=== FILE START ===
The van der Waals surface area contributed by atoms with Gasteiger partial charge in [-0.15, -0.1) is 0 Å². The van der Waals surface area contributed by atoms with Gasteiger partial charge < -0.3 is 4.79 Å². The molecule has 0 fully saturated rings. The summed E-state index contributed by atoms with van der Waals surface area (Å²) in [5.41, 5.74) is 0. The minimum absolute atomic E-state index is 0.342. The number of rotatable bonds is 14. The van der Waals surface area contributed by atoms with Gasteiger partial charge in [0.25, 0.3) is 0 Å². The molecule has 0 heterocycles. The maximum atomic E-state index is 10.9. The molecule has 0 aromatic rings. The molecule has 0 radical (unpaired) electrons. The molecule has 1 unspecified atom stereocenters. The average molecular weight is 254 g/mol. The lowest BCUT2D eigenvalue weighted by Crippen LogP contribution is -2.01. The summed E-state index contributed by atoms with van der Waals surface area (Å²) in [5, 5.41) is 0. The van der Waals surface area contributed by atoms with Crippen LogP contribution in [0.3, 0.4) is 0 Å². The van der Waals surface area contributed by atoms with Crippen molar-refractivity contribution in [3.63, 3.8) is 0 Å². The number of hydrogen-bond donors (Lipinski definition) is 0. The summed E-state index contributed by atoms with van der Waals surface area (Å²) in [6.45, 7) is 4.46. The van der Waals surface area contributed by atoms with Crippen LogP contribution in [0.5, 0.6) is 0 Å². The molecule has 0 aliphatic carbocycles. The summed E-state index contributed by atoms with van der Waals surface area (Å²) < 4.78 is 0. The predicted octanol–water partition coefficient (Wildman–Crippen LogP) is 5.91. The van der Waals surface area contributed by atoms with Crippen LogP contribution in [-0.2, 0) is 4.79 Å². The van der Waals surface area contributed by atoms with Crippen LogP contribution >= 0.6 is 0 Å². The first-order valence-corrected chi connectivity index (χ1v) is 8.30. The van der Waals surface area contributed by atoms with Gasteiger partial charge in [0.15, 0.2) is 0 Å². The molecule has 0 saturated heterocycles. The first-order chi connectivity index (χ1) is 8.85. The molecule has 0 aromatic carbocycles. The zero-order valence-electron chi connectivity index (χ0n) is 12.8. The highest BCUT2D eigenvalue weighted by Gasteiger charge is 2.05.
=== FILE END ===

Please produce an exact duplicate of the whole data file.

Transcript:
The van der Waals surface area contributed by atoms with Gasteiger partial charge in [-0.15, -0.1) is 0 Å². The van der Waals surface area contributed by atoms with Gasteiger partial charge < -0.3 is 4.79 Å². The molecule has 0 fully saturated rings. The summed E-state index contributed by atoms with van der Waals surface area (Å²) in [5.41, 5.74) is 0. The minimum absolute atomic E-state index is 0.342. The number of rotatable bonds is 14. The van der Waals surface area contributed by atoms with Gasteiger partial charge in [0.25, 0.3) is 0 Å². The molecule has 0 heterocycles. The maximum atomic E-state index is 10.9. The molecule has 0 aromatic rings. The molecule has 0 radical (unpaired) electrons. The molecule has 1 unspecified atom stereocenters. The average molecular weight is 254 g/mol. The lowest BCUT2D eigenvalue weighted by Crippen LogP contribution is -2.01. The summed E-state index contributed by atoms with van der Waals surface area (Å²) in [5, 5.41) is 0. The van der Waals surface area contributed by atoms with Crippen LogP contribution in [0.3, 0.4) is 0 Å². The van der Waals surface area contributed by atoms with Crippen molar-refractivity contribution in [3.63, 3.8) is 0 Å². The number of hydrogen-bond donors (Lipinski definition) is 0. The summed E-state index contributed by atoms with van der Waals surface area (Å²) in [6.45, 7) is 4.46. The van der Waals surface area contributed by atoms with Crippen LogP contribution in [0.5, 0.6) is 0 Å². The molecule has 0 aliphatic carbocycles. The summed E-state index contributed by atoms with van der Waals surface area (Å²) < 4.78 is 0. The predicted octanol–water partition coefficient (Wildman–Crippen LogP) is 5.91. The van der Waals surface area contributed by atoms with Crippen LogP contribution in [-0.2, 0) is 4.79 Å². The van der Waals surface area contributed by atoms with Crippen LogP contribution >= 0.6 is 0 Å². The first-order valence-corrected chi connectivity index (χ1v) is 8.30. The van der Waals surface area contributed by atoms with Gasteiger partial charge in [0.15, 0.2) is 0 Å². The molecule has 0 saturated heterocycles. The first-order chi connectivity index (χ1) is 8.85. The molecule has 0 aromatic carbocycles. The zero-order valence-electron chi connectivity index (χ0n) is 12.8. The highest BCUT2D eigenvalue weighted by Gasteiger charge is 2.05.